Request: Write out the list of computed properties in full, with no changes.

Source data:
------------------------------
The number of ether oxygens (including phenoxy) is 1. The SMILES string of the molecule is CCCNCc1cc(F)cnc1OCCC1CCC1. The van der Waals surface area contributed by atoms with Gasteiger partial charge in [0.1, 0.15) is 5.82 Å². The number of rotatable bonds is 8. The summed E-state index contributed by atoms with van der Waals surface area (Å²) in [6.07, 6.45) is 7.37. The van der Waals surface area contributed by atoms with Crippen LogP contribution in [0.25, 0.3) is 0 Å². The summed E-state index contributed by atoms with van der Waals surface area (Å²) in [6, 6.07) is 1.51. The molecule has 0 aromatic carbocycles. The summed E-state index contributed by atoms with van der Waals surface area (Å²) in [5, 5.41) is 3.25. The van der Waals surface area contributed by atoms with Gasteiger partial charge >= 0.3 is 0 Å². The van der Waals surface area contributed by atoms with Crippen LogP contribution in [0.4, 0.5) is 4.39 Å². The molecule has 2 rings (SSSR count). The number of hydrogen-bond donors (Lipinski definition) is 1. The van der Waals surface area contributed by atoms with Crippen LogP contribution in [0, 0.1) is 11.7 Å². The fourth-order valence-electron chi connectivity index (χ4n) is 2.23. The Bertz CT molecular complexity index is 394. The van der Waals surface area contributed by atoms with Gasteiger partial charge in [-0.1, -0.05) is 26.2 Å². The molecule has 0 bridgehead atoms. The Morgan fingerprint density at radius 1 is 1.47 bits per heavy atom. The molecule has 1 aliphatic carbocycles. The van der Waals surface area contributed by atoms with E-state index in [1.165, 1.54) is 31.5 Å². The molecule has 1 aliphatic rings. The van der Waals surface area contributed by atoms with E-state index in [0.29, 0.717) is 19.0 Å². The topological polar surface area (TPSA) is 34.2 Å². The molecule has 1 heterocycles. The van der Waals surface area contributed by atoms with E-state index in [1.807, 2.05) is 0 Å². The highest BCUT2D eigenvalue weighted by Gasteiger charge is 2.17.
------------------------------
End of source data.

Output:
The number of ether oxygens (including phenoxy) is 1. The SMILES string of the molecule is CCCNCc1cc(F)cnc1OCCC1CCC1. The van der Waals surface area contributed by atoms with Gasteiger partial charge in [0.1, 0.15) is 5.82 Å². The number of rotatable bonds is 8. The summed E-state index contributed by atoms with van der Waals surface area (Å²) in [6.07, 6.45) is 7.37. The van der Waals surface area contributed by atoms with Crippen LogP contribution in [0.25, 0.3) is 0 Å². The summed E-state index contributed by atoms with van der Waals surface area (Å²) in [6, 6.07) is 1.51. The molecule has 0 aromatic carbocycles. The summed E-state index contributed by atoms with van der Waals surface area (Å²) in [5, 5.41) is 3.25. The van der Waals surface area contributed by atoms with Gasteiger partial charge >= 0.3 is 0 Å². The van der Waals surface area contributed by atoms with Crippen LogP contribution in [0.4, 0.5) is 4.39 Å². The molecule has 2 rings (SSSR count). The number of hydrogen-bond donors (Lipinski definition) is 1. The van der Waals surface area contributed by atoms with Crippen LogP contribution in [0, 0.1) is 11.7 Å². The fourth-order valence-electron chi connectivity index (χ4n) is 2.23. The Bertz CT molecular complexity index is 394. The van der Waals surface area contributed by atoms with Gasteiger partial charge in [-0.1, -0.05) is 26.2 Å². The molecule has 0 bridgehead atoms. The Morgan fingerprint density at radius 1 is 1.47 bits per heavy atom. The molecule has 1 aliphatic carbocycles. The van der Waals surface area contributed by atoms with E-state index in [1.165, 1.54) is 31.5 Å². The molecule has 1 aliphatic rings. The van der Waals surface area contributed by atoms with E-state index in [0.29, 0.717) is 19.0 Å². The topological polar surface area (TPSA) is 34.2 Å². The molecule has 1 heterocycles. The van der Waals surface area contributed by atoms with E-state index in [1.807, 2.05) is 0 Å². The highest BCUT2D eigenvalue weighted by Gasteiger charge is 2.17.